Nah; I meant to make a funny song that people can enjoy, laughing and having a good time to. And I accomplished my goal. I didn't care how I got it done, I was a little kid trying to make it in the music business and make a funny song that people liked. I wrote it and it worked, and it's a great song. Right now I got 157 texts from people that I gotta answer from people that want me to come sing it right now, and my voicemail is up into the 80s of people that want me to come sing that song.
It's a hit, and I'm proud of it. I wrote that song. That song is out there. McDonald's makes the Big Mac, then they come with the McRib. You know? It's a party anthem, it's out there, people love it and I'm happy to make this song. When I was younger I was trying to make a party song, I was trying to make a hit and I was trying to make some money. With this song, I'm talking about—I had to educate myself. I mean, I knew it made me feel good, I knew what marijuana did to me. But then as I spoke with NORML, I got more informed about other things marijuana did that I was unconscious of. So I got educated. So now I wanted to rewrite it as, this is a different remix. That magic I had, that's like a half court shot, that's a wonderful song. This is beautiful. I'm rewriting this song, and this is to educate the average human as to how good marijuana is. Not that my first song was bad—my first song was great—but this is 2014, this is what I'm writing right now. This is what I'm happy about jumping off right now.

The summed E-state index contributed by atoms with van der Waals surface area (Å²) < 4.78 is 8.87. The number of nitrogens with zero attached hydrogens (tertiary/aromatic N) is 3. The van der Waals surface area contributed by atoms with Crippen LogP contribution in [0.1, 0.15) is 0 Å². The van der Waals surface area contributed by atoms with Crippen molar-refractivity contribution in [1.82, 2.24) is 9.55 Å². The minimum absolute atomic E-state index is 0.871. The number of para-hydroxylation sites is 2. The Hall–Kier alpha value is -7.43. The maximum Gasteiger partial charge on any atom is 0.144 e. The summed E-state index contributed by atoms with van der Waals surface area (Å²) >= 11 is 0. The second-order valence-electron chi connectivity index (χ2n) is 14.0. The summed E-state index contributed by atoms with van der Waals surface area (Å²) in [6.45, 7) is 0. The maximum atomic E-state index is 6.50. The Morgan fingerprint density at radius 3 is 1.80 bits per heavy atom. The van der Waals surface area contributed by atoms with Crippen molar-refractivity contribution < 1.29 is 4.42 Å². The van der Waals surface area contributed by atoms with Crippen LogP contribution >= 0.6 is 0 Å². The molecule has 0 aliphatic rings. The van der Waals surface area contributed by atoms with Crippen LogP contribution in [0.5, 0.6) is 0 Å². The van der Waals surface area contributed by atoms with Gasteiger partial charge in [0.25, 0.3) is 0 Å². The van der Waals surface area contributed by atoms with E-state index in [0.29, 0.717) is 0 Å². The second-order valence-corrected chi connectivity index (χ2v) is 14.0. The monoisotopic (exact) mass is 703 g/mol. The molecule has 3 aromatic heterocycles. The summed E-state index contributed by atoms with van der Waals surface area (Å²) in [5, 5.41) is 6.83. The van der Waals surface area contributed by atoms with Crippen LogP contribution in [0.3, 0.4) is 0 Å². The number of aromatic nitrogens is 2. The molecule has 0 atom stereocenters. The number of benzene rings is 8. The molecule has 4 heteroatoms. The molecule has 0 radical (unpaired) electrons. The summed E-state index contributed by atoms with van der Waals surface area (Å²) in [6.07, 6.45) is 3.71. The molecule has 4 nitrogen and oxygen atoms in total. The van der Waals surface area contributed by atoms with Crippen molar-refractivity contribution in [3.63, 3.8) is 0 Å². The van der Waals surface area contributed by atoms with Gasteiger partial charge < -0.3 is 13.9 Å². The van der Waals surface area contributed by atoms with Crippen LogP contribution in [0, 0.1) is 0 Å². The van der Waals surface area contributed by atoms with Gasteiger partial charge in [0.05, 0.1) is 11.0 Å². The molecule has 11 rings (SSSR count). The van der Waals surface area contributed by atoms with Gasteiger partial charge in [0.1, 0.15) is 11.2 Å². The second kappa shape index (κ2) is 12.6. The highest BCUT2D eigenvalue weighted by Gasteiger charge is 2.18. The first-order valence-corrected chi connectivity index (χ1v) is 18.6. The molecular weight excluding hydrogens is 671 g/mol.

Hip-hop has a really long history with marijuana in general, but in the last couple of years guys like Krayzie Bone, Snoop Dogg and Wiz Khalifa have gotten into the weed business from the business side. How do you feel about that?
Yeah, you know, on the low you have all these sports and all these leagues, I joke with my friends that I'm the Michael Jordan of marijuana. [Laughs] But it's something I like, something I'm proud of, something I've been successful at, and yes... I'm just getting with NORML and Weedmaps and everything, but I'm ready to explore and see what's going on out there.
Wiz has partnered with a dispensary for his own line of weed, Snoop has his own G-Pens, Krayzie has a weed vending machine in marijuana dispensaries. Would you ever think about doing something along those lines?